If you thought a $2,500 audiophile-focused ethernet switch was strange, then you'll also be amused with this NVMe SSD designed specifically for audiophiles. Last known to be in the sampling phase, the new device was posted to the Audiophilestyle forums. Supposedly, the drive can increase audio quality and give you real 3D sound along with an experience that only comes from vinyl recordings, but don't look for this drive on our list of Best SSDs any time soon — its impact on audio quality is questionable, to say the least.
The developer claims to have designed and built the device from the ground up in close collaboration with an unnamed SSD controller manufacturer. The pictured device has a Realtek SSD controller, a company better known for its sound processors even though it began making SSD controllers a few years ago.
The drive comes with 1TB of 3D TLC flash, but it only has 333GB of usable storage capacity. That's because the SSD runs in pseudo-SLC (pSLC) mode, which trades off usable capacity in favor of performance and endurance. Notably, there are already SSDs on the market that use pSLC modes for some tasks. The maker claims that using this mode increases sound quality, outperforming standard TLC mode:
"The sound quality is just our test experience, this test is performed under the same standard product (PCB, external power jack, crystal oscillator, capacitors, etc. have not been modified)
TLC mode: It sounds like background music, no features and powerless, everything is flattened, lacks extension and density.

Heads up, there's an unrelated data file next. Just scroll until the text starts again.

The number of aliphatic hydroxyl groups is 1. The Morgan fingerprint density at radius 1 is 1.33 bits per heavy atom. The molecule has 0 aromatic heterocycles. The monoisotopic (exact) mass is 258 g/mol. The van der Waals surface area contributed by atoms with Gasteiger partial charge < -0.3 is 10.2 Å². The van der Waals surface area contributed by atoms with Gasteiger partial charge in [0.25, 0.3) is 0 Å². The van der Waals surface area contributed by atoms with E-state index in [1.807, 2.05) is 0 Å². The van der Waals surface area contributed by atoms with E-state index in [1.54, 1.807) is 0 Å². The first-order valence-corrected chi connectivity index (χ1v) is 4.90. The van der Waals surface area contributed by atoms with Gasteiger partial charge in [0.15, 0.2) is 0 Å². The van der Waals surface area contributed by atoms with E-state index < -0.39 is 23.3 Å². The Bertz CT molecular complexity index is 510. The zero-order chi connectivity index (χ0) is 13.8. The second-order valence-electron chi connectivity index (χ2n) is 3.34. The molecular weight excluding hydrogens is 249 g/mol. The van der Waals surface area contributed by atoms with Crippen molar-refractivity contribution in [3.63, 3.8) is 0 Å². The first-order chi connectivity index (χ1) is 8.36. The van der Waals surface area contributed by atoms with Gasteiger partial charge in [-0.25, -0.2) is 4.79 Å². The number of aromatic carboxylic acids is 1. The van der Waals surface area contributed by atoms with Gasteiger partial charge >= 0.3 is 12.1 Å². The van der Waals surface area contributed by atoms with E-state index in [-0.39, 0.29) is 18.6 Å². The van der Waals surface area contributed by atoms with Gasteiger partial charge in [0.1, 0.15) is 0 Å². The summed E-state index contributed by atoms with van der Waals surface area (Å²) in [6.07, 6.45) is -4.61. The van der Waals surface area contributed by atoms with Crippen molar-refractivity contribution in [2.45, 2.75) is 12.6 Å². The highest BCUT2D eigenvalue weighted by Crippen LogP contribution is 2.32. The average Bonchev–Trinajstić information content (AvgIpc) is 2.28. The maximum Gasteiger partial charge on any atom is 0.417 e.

pSLC mode: There is a special natural feeling, it becomes more smooth and calm, the thickness is slightly increased, and overall it is more resistant to hearing but still slightly dry."
As for the rest of the drive's features, it is specced out with a Crystek CCHD-957 Femto clock oscillator, two Audionote Kaisei 220uf capacitors, an external 5V DC power input, an eight-layer PCB with 2oz of copper, Milspec PCB stiffness, 300% grounding area, 5u gold plated connectors, and a CNCed copper heatsink.
Additionally, the maker claims this SSD is powered by an external power source (power doesn't come from the motherboard) to enhance sound quality further. You can see the power jack in the lower-left corner of the device.
Drives were apparently sampled to several forum members, many of whom later "lost contact" with the maker after receiving the product. However, one sampler did leave a bit of feedback about the device, saying, "Still trying the drive out, just received 2 days ago. Initial impressions are positive, this is easy/pleasant to live with as OS boot drive, unlike the Samsung 970 Evo plus NVME."
Thumbing through the forum thread, it appears this experience is based on the users' subjective measure, though, meaning there are no actual measurements of sound quality. That's par for the course for many insanely-priced devices for audiophiles, though.